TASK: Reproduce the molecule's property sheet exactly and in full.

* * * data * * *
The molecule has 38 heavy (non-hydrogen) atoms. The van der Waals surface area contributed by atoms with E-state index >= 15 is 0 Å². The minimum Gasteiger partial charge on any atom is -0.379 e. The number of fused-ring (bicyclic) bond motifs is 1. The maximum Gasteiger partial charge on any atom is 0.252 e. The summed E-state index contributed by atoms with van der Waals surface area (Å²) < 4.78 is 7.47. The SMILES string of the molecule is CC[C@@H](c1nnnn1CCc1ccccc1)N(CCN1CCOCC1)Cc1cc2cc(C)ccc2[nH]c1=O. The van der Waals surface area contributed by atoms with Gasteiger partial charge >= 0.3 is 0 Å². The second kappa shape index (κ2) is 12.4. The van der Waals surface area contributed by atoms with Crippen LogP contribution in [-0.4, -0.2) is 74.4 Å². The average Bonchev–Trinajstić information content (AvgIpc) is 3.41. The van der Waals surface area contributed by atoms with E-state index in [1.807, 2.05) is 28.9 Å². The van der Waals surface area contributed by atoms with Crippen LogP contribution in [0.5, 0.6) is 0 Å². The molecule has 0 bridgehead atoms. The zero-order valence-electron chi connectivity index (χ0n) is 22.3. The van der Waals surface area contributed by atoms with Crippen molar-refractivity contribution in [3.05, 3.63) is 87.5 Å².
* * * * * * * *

The molecule has 38 heavy (non-hydrogen) atoms. The van der Waals surface area contributed by atoms with E-state index >= 15 is 0 Å². The minimum Gasteiger partial charge on any atom is -0.379 e. The number of fused-ring (bicyclic) bond motifs is 1. The maximum Gasteiger partial charge on any atom is 0.252 e. The summed E-state index contributed by atoms with van der Waals surface area (Å²) < 4.78 is 7.47. The SMILES string of the molecule is CC[C@@H](c1nnnn1CCc1ccccc1)N(CCN1CCOCC1)Cc1cc2cc(C)ccc2[nH]c1=O. The van der Waals surface area contributed by atoms with Gasteiger partial charge >= 0.3 is 0 Å². The second kappa shape index (κ2) is 12.4. The van der Waals surface area contributed by atoms with Crippen LogP contribution in [-0.4, -0.2) is 74.4 Å². The average Bonchev–Trinajstić information content (AvgIpc) is 3.41. The van der Waals surface area contributed by atoms with E-state index in [1.807, 2.05) is 28.9 Å². The van der Waals surface area contributed by atoms with Crippen LogP contribution in [0.5, 0.6) is 0 Å². The molecule has 0 bridgehead atoms. The zero-order valence-electron chi connectivity index (χ0n) is 22.3. The van der Waals surface area contributed by atoms with Crippen molar-refractivity contribution in [3.05, 3.63) is 87.5 Å².